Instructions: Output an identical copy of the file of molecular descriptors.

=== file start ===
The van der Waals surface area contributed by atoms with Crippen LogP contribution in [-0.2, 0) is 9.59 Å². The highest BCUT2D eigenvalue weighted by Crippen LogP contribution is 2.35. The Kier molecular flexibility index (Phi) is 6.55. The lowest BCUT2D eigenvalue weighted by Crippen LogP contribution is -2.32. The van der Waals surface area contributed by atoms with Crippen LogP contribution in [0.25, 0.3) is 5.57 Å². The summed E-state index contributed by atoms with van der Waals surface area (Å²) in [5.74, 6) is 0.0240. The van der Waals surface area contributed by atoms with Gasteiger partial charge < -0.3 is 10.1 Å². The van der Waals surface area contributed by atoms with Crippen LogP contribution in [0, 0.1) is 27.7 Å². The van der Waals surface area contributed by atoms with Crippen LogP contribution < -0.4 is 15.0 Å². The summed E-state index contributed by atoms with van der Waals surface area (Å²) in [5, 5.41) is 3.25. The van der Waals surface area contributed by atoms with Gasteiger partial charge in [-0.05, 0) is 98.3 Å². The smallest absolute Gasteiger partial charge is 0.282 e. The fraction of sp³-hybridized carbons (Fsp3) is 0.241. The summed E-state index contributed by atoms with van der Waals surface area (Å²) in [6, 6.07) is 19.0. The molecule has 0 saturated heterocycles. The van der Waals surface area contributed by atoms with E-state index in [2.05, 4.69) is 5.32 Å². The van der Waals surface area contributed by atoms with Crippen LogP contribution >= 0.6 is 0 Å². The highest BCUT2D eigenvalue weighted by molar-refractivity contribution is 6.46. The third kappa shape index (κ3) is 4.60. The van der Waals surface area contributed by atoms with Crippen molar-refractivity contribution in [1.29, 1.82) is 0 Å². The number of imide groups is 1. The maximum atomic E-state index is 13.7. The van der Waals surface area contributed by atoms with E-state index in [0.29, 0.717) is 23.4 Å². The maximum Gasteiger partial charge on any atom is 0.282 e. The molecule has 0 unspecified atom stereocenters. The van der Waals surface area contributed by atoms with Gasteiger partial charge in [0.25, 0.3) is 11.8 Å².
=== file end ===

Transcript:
The van der Waals surface area contributed by atoms with Crippen LogP contribution in [-0.2, 0) is 9.59 Å². The highest BCUT2D eigenvalue weighted by Crippen LogP contribution is 2.35. The Kier molecular flexibility index (Phi) is 6.55. The lowest BCUT2D eigenvalue weighted by Crippen LogP contribution is -2.32. The van der Waals surface area contributed by atoms with Crippen LogP contribution in [0.25, 0.3) is 5.57 Å². The summed E-state index contributed by atoms with van der Waals surface area (Å²) in [5.74, 6) is 0.0240. The van der Waals surface area contributed by atoms with Gasteiger partial charge < -0.3 is 10.1 Å². The van der Waals surface area contributed by atoms with Crippen LogP contribution in [0, 0.1) is 27.7 Å². The van der Waals surface area contributed by atoms with Crippen LogP contribution < -0.4 is 15.0 Å². The summed E-state index contributed by atoms with van der Waals surface area (Å²) in [5, 5.41) is 3.25. The van der Waals surface area contributed by atoms with Gasteiger partial charge in [-0.05, 0) is 98.3 Å². The smallest absolute Gasteiger partial charge is 0.282 e. The fraction of sp³-hybridized carbons (Fsp3) is 0.241. The summed E-state index contributed by atoms with van der Waals surface area (Å²) in [6, 6.07) is 19.0. The molecule has 0 saturated heterocycles. The van der Waals surface area contributed by atoms with E-state index in [2.05, 4.69) is 5.32 Å². The van der Waals surface area contributed by atoms with Crippen LogP contribution >= 0.6 is 0 Å². The highest BCUT2D eigenvalue weighted by molar-refractivity contribution is 6.46. The third kappa shape index (κ3) is 4.60. The van der Waals surface area contributed by atoms with Crippen molar-refractivity contribution in [1.29, 1.82) is 0 Å². The number of imide groups is 1. The maximum atomic E-state index is 13.7. The van der Waals surface area contributed by atoms with E-state index in [0.29, 0.717) is 23.4 Å². The maximum Gasteiger partial charge on any atom is 0.282 e. The molecule has 0 unspecified atom stereocenters. The van der Waals surface area contributed by atoms with Gasteiger partial charge in [0.25, 0.3) is 11.8 Å².